How we wish we could be kids again this May half term: “It is likely that the first person to set food on Mars is in school now” is the first thing we read when we descend the stairs of
the Royal Maritime Museum and, really, this exhibition is all about inspiring
the next generation.
Deliberately aiming at children aged 7 – 14, before they have to choose their GCSE school subjects, a visit to this guide to space could be the first small step an aspiring
astronaut might take before the next giant leap for mankind.
In collaboration here with Royal Observatory and NASA, the Above and
Beyond exhibition is touring countries across the world. It’s slick and professional as well as dark- with each simulator lit up like an arcade - and it’s got a big,
glitzy gift shop.
Many of the displays are interactive. And many of them allow
children to contemplate not only the present, but the future of space travel: what would it be like to plan a mission to Mars? What
would it be like to travel in a space elevator?
The technology is surprising and brilliant. There's one exhibit where sensors identify little arms so children can help a bird fly by flapping your own ‘wings’ and another where you can hit
objects around the room in a zero-gravity simulator. Families can try se themselves transported into a refrigerated sleeping pod before they go to Mars with the help of a camera, or take an elevator to an international spaceport with the help of a CG film.
We felt like Buzz Lightyear visiting the
arcade at pizza planet, all wide-eyed and wonderful. Except, any science-fiction fanatics should stay at home:
everything is scientifically accurate and the vocabulary of space is
wonderfully quotable: “looks like your roboflyer pollinated the berry crop- we’re
one step closer to farming on Mars”.
The scale of the exhibitions and concepts behind them are dizzying. Discover models of nanosatellites the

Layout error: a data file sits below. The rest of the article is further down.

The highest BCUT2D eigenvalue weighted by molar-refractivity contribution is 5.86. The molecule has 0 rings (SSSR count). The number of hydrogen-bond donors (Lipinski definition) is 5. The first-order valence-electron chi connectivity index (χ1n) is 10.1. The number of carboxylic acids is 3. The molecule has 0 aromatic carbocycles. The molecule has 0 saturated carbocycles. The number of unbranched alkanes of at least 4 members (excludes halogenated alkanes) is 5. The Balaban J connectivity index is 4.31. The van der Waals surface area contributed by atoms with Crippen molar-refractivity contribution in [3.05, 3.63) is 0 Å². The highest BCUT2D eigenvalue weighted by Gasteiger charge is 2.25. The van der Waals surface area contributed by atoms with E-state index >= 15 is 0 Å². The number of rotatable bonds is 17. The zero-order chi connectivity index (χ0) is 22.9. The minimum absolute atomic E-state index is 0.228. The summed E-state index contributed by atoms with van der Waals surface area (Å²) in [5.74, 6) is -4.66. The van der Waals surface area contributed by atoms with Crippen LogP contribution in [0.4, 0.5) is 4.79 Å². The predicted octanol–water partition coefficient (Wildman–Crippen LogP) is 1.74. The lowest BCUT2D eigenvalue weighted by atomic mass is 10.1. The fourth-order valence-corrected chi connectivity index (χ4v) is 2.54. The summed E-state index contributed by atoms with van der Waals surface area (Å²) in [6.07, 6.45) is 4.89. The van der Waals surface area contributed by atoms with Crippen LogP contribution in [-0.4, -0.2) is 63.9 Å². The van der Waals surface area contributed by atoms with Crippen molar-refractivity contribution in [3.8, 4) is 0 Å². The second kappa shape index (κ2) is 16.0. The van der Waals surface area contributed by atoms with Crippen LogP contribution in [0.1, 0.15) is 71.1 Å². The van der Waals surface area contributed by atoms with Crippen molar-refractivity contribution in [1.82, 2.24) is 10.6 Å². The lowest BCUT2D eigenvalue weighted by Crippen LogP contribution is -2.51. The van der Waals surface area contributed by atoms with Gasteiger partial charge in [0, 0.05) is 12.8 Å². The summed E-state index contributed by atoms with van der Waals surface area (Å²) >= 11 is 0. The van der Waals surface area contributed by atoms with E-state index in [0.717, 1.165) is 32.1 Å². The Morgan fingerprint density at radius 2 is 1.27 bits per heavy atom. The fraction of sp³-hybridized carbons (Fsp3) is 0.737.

size of After-Eights, designed to orbit larger satellites as they obit earth orbiting
the sun, videos explaining the concept of solar electric propulsion, which allows spacecraft
to travel monstrous distances and 3D printed tools from Made in Space,
so astronauts can knock together a set of shelves on the ISS.
There’s scientific wonder, but there are also noble
aspirations: a video shows interviews with current beta fighter jet testers and
engineers. They talk about their childhoods spent playing with Lego, or at space
camp. There’s also a nice ecological slant, with one interactive display a fun cleaning
up space simulator, where you compete to zap debris and make it onto "an elite squad
of space junkies."
Brilliant, mind boggling, and infinitely more fun than six
months in a refrigerator bound for Mars. We thoroughly recommend taking the children to the National Maritime Museum this half term.
Above and Beyond is recommended for ages 7+.
|What||Above and Beyond, National Maritime Museum|
|Where||National Maritime Museum, Park Row, Greenwich, London , SE10 9NF | MAP|
|Nearest tube||Greenwich (underground)|
27 May 16 – 29 Aug 16, 10:00 AM – 5:00 PM
|Price||£6 - £9|
|Website||Click here to read more and to book:|